Abies balsamea 'Nana'

Abies balsamea 'Nana'

Wednesday, August 31, 2016

Wednesday Vignette: Progress and Change

(alt. title: No More Monkeys Jumpin' on the Bed!)

This week for my Wednesday Vignette, hosted by Anna at Flutter & Hum, I'm sharing a set before and after pictures of a bed in my garden. Ok, so they aren't really all that pretty, and I'm not sure they even qualify as vignettes, but just go with it. The point is to share things that inspire, excite, and make us think, right? Well, I'm excited by this little change and can finally think about the next steps. And I'm being a bit lazy and want this post to do double-duty to cover a phase in one of my projects.

Pre-removal. It almost doesn't look bad, looking at this photo, just a bit wild and informal. At least it's mostly full.

Yesterday, I decided it was time to tackle the Mimulus cardinalis in the Acer griseum bed. This bed has mostly been a messy, embarrassing eyesore since shortly after my brother and I built it some years ago. It lay empty and became full of weeds. It became storage for plants that didn't have homes yet, either planted directly into the raised bed or simply sunk into the soil still in their pots for winter protection. One of those pots contained some Mimulus cardinalis I brought home with me when I still worked at Castle Rock Nursery. The monkey flower reseeded and spread through the loose, water-retentive soil of the raised bed like wildfire. It quickly become known as monkey weed. But we allowed it mostly free reign of the bed. It was pretty, required no care from us other than cutting down old stems in winter, and it helped prevent less-desirable weeds from taking over the bed. Also, the hummingbirds might have retaliated with lethal force if we had dared remove the monkey flower, so perfectly adapted to serve and be served by the tiny flying syringes.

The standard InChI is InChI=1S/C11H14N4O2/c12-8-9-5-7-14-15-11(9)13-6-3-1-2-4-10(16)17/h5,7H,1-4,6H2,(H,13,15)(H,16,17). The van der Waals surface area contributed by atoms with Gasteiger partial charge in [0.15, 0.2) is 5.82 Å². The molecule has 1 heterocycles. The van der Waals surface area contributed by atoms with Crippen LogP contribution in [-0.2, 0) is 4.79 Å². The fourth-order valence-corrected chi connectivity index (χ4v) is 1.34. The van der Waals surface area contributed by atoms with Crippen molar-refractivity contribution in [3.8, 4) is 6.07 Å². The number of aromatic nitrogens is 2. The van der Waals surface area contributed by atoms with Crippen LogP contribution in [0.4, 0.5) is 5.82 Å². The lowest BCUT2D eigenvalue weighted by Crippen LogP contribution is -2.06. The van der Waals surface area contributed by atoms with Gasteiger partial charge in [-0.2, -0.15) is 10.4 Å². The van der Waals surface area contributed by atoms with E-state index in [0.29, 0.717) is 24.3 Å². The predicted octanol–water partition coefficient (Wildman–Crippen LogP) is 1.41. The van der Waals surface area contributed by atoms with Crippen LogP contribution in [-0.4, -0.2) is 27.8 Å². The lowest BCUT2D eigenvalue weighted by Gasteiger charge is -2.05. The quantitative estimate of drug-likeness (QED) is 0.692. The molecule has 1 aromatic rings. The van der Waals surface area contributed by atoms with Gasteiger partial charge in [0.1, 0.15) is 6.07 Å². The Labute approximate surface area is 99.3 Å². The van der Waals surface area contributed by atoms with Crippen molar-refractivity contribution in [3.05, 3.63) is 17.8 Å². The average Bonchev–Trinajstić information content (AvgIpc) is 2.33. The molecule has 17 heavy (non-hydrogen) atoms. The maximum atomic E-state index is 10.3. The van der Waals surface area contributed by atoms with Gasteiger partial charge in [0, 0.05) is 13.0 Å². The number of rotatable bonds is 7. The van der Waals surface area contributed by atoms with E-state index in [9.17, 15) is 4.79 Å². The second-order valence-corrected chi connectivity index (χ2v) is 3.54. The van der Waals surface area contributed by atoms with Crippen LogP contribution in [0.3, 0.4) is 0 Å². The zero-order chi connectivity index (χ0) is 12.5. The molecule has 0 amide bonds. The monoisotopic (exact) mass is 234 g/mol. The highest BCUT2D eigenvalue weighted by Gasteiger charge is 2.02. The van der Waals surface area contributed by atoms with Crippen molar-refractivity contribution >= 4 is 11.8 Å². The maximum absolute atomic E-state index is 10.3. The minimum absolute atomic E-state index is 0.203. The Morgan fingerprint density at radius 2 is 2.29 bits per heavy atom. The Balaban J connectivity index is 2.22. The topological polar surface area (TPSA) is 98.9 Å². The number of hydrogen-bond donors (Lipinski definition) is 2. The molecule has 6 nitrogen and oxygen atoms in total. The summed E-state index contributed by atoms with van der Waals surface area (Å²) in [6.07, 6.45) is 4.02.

Post-removal. Look at all that space! That was all covered in monkey weed! And wild strawberries. Now I can actually see what to do with this bed!

Fast-forward several years, and I've since spread divisions and seedlings of the Mimulus to several areas of the garden, with denser, tougher soils where they won't grow into 4' monsters. That's the real problem with the monkey flowers in this bed. They do far too well (a novel reason for me to pull plants out, over-performing). The soil is loose and rich, easy to grow in. Surely the hummingbird overlords will be appeased, right? I can tackle the Monkey Monster that has overtaken the Acer griseum bed now, right? I nervously set to with a shovel and hori hori, keeping my head low in case of fly-by needles, to de-monkey-fy the bed. I've been wanting to do this for years, but until now didn't have a clear enough idea of what I wanted this bed to be to justify removing them. They've been place-holders, of sorts. Now I not only have a direction for this bed, I'm designing a large area around it. I can't have a chaotic, shapeless weed patch in the middle of my lovely new garden area! Time to clean house!